One of the problems with X and Twitter is the flood of information from unlimited and often bot accounts shouting tweets into your feed 24/7. They did a few things to get that under control. They killed the reach of your tweet. I left Twitter, on the day Musk killed the bird, I had over 50,000 followers over three accounts. My tweets would generate very little traffic on the sites I was writing and tweeting about. (What do they call it now, X-ing? Or FK-ing?)
As our phones became the center of our known universe, they were also becoming a problem. Twirps, bleeps, Slack-knock notifications, Teams notifications, all these ALERTS are getting between us and our ability to live an un-curated life. Our phones are with us. Our phones are listening to our emails and conversations over the apps. Interruptions come fast and furious until you get an Apple watch and set all notifications to silent.
Then you dial back the services you listen to. It’s the only way to take control of the important notifications always going off in our pockets.
But the damage or immediate response has been done. Clients, customers, colleagues, and friends often want immediate responses to their questions. Like a text message from your child is a priority, your Slack message from a colleague working from the UK and pinging your “channel” at 3 in the morning, is not important. That’s why asynchronous communication tools like Slack were built.
We’ve created expectations, and it is up to us to reset those expectations with our teams, our bosses, and our clients, that evenings and weekends are not “quick response” times. I had a client complaining that their messages left for me at 6:30 pm were not being responded to until 6:00 am the following morning. “My phone goes into ‘off hours’ notifications after 6:00 pm,” I said. The client did not take it well. We worked through it.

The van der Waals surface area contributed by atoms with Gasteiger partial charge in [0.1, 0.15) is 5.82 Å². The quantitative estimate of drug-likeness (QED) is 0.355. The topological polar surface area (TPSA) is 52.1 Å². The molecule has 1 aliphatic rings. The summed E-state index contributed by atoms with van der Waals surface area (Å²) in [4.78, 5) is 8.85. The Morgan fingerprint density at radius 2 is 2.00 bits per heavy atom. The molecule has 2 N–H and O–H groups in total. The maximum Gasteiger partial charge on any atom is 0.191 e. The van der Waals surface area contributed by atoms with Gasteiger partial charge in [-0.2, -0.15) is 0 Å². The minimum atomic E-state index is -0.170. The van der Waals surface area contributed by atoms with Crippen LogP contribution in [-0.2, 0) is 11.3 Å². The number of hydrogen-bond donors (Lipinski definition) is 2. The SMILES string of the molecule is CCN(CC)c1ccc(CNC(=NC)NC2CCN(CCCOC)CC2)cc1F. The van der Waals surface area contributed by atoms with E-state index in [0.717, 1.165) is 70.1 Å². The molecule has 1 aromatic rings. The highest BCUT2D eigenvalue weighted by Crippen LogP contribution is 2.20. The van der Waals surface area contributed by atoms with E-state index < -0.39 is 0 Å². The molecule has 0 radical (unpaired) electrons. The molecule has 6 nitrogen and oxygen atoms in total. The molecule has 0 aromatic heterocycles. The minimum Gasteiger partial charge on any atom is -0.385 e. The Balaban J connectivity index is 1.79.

Today I need less distraction. My kids are in college, so I need less critical updates from them. And my work is *so* global that we’re all used to Slack channels containing conversations that we can revisit at any time. And if there’s an urgent request, you might want to contact the person directly. I want my personal life to be less interrupted by work. And I even want my personal life to be less interrupted by anything that is not related to my goals or my family. Marketing to me via text messages on the weekend is going to get your efforts blocked and reported.
For me, I’m in the middle of a FB-free August. I killed all of my X accounts. And I’m dialing back my NYTimes Online addiction by using an RSS feed without images or videos. And finally, I’m trying to ween myself off TV news. Today, for example, stories of horror in Hawaii are not essential for my work or my happiness. Quite the opposite.
I want fewer notifications. I don’t need tweets anymore. The statusphere I deal with are my girlfriend and my two kids. Work is full attention when I’m working and OFF when I am not working. X no longer brought me any real traffic. Facebook is marginal, but I will probably continue to feed the content streams of my two FB communities when I get back in September. We’ll see.
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Especially this one, about living a creative life of intention and joy.